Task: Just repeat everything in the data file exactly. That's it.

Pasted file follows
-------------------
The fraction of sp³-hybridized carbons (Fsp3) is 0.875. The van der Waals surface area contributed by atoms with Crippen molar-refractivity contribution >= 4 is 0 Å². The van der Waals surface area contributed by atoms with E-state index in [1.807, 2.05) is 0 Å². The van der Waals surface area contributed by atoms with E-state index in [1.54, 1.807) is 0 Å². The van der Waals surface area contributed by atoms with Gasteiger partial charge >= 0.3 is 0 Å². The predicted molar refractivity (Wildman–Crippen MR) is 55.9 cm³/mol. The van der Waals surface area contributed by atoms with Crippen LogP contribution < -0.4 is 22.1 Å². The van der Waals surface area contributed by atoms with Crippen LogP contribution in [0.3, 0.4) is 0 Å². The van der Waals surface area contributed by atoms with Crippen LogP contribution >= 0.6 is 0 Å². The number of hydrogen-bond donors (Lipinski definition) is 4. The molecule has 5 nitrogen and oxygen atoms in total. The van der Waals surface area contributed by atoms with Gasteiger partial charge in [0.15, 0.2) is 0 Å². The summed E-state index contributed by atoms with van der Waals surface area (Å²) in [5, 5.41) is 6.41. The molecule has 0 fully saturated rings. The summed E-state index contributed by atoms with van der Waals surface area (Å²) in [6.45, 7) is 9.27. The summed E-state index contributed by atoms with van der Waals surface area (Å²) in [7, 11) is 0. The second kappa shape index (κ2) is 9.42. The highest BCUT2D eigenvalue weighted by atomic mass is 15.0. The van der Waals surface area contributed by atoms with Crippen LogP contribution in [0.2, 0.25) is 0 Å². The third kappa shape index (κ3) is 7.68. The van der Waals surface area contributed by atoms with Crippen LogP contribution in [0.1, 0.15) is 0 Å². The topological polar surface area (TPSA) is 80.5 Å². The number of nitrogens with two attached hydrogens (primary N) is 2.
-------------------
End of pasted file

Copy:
The fraction of sp³-hybridized carbons (Fsp3) is 0.875. The van der Waals surface area contributed by atoms with Crippen molar-refractivity contribution >= 4 is 0 Å². The van der Waals surface area contributed by atoms with E-state index in [1.807, 2.05) is 0 Å². The van der Waals surface area contributed by atoms with E-state index in [1.54, 1.807) is 0 Å². The van der Waals surface area contributed by atoms with Gasteiger partial charge >= 0.3 is 0 Å². The predicted molar refractivity (Wildman–Crippen MR) is 55.9 cm³/mol. The van der Waals surface area contributed by atoms with Crippen LogP contribution < -0.4 is 22.1 Å². The van der Waals surface area contributed by atoms with Crippen LogP contribution in [0.3, 0.4) is 0 Å². The van der Waals surface area contributed by atoms with Crippen LogP contribution >= 0.6 is 0 Å². The number of hydrogen-bond donors (Lipinski definition) is 4. The molecule has 5 nitrogen and oxygen atoms in total. The van der Waals surface area contributed by atoms with Gasteiger partial charge in [0.15, 0.2) is 0 Å². The summed E-state index contributed by atoms with van der Waals surface area (Å²) in [5, 5.41) is 6.41. The molecule has 0 fully saturated rings. The summed E-state index contributed by atoms with van der Waals surface area (Å²) in [6.45, 7) is 9.27. The summed E-state index contributed by atoms with van der Waals surface area (Å²) in [7, 11) is 0. The second kappa shape index (κ2) is 9.42. The highest BCUT2D eigenvalue weighted by atomic mass is 15.0. The van der Waals surface area contributed by atoms with Crippen LogP contribution in [0.2, 0.25) is 0 Å². The third kappa shape index (κ3) is 7.68. The van der Waals surface area contributed by atoms with Crippen LogP contribution in [0.1, 0.15) is 0 Å². The topological polar surface area (TPSA) is 80.5 Å². The number of nitrogens with two attached hydrogens (primary N) is 2.